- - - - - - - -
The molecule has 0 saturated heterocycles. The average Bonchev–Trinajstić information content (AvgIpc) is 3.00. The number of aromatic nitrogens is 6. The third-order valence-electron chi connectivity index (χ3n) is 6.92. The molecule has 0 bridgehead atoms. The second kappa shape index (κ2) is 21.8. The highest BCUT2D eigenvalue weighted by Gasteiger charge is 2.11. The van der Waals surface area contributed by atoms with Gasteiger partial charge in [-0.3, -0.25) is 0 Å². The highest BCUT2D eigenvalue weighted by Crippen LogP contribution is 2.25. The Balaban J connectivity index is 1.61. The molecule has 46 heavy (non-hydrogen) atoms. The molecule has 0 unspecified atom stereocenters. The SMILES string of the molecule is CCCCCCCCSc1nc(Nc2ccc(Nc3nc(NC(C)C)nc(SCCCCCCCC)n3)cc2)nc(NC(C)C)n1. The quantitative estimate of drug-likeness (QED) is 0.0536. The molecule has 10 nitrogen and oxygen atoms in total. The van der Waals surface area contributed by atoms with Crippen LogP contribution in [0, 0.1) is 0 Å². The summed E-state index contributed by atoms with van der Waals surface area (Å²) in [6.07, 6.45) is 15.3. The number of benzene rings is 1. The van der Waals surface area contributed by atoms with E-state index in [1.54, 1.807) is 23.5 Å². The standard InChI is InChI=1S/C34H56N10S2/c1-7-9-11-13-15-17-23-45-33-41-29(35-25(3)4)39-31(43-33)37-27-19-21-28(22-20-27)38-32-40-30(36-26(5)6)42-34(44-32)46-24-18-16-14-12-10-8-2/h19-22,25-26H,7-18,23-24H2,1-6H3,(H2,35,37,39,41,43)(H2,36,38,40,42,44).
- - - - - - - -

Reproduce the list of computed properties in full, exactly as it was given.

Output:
The molecule has 0 saturated heterocycles. The average Bonchev–Trinajstić information content (AvgIpc) is 3.00. The number of aromatic nitrogens is 6. The third-order valence-electron chi connectivity index (χ3n) is 6.92. The molecule has 0 bridgehead atoms. The second kappa shape index (κ2) is 21.8. The highest BCUT2D eigenvalue weighted by Gasteiger charge is 2.11. The van der Waals surface area contributed by atoms with Gasteiger partial charge in [-0.3, -0.25) is 0 Å². The highest BCUT2D eigenvalue weighted by Crippen LogP contribution is 2.25. The Balaban J connectivity index is 1.61. The molecule has 46 heavy (non-hydrogen) atoms. The molecule has 0 unspecified atom stereocenters. The SMILES string of the molecule is CCCCCCCCSc1nc(Nc2ccc(Nc3nc(NC(C)C)nc(SCCCCCCCC)n3)cc2)nc(NC(C)C)n1. The quantitative estimate of drug-likeness (QED) is 0.0536. The molecule has 10 nitrogen and oxygen atoms in total. The van der Waals surface area contributed by atoms with Crippen LogP contribution in [0, 0.1) is 0 Å². The summed E-state index contributed by atoms with van der Waals surface area (Å²) in [6.07, 6.45) is 15.3. The number of benzene rings is 1. The van der Waals surface area contributed by atoms with E-state index in [1.54, 1.807) is 23.5 Å². The standard InChI is InChI=1S/C34H56N10S2/c1-7-9-11-13-15-17-23-45-33-41-29(35-25(3)4)39-31(43-33)37-27-19-21-28(22-20-27)38-32-40-30(36-26(5)6)42-34(44-32)46-24-18-16-14-12-10-8-2/h19-22,25-26H,7-18,23-24H2,1-6H3,(H2,35,37,39,41,43)(H2,36,38,40,42,44).